Amidst ageing population, reliance on income tax and insurance contribution is no longer enough.
Asia Pacific's governments have been urged to rethink how they finance their healthcare system, as the traditional approach of mostly relying on income tax or social health insurance contribution has been found to be inadequate and unsustainable, according to an article published in the World Economic Forum.
The region has been facing pressures that have challenged the delivery and financing models of existing healthcare systems, including an ageing population, the rise of communicable disease, and barriers to achieving Universal Health Coverage (UHC).
Few countries in APAC are also hitting the 15% Tax-to-GDP ratio, the critical threshold set by the IMF to support sustained and inclusive growth, which will make it challenging to maintain the traditional approach to healthcare funding.
Further, the greying population is expected to shrink the available taxable workforce, whilst a large informal economy further limits countries’ ability to raise the requisite financing for their health systems.
"As a result, many APAC governments have difficulty financing their healthcare systems, resulting in high out of pocket healthcare expenditure among citizens and serving as one of the leading causes of poverty," the article stated.
Against this backdrop, APAC's governments were urged to resolve the inefficiencies of existing resource allocation, and then applying a layer of creativity to the core system design.
It noted that healthcare is too often viewed as solely a cost item, leading to myopic investments. "For those countries seeking to capitalize on their demographic dividend period, and especially for those seeking to exit the middle-income trap, the time for more strategic investment decisions is now," the article added.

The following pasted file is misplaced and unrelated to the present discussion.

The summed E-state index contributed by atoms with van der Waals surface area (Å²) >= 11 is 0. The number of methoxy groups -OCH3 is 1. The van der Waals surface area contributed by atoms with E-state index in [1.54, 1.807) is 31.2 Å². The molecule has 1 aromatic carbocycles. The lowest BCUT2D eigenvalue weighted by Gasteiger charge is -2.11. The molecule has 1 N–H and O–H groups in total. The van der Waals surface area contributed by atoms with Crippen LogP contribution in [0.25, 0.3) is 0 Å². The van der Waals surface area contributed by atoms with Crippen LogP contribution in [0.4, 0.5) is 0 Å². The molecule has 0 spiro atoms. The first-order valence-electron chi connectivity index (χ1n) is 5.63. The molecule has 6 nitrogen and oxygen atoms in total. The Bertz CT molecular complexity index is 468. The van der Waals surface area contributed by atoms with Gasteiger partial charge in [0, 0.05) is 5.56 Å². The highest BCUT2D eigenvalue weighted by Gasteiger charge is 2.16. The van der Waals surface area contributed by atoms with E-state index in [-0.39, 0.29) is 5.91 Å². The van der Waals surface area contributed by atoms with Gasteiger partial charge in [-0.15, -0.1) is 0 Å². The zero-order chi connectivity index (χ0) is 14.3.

Investing in cost-effective healthcare services such as preventative solutions was also recommended, urging APAC country leaders to look past the “high” perceived cost and take a long-term approach in order to make savings in the long run.
The article also suggested alternatives, where traditional healthcare models struggle with gaps, such as reinforcing primary care and promoting self-care and digital health tools to free up hospitals and lighten the strain on healthcare professionals.
"Countries in the region can learn from Thailand, which rigorously adopted evidence-based purchasing policies such as Health Technology Assessment to maximize the utilization of funds," the article added.
Beyond resolving inefficiencies, governments were recommended to revisit the core financing models being used. For instance, APAC could adopt a composite healthcare financing system that combines aspects of both taxes and social health insurance, a model which has been implemented in Japan, for example.
"Composite healthcare financing is certainly not a panacea, however. The structural weaknesses in APAC of tax collection and individual contributions must still be addressed, and various financing mechanisms need to be explored," it warned.
Other financing methods that were suggested include debt financing through public and private partnership and crowdfunding.
"Above all, the journey to achieving sustainable healthcare in APAC can only be made possible with collective effort. Greater collaboration across public-sector agencies and among public-private partners is crucial to make the vision work," the report said.
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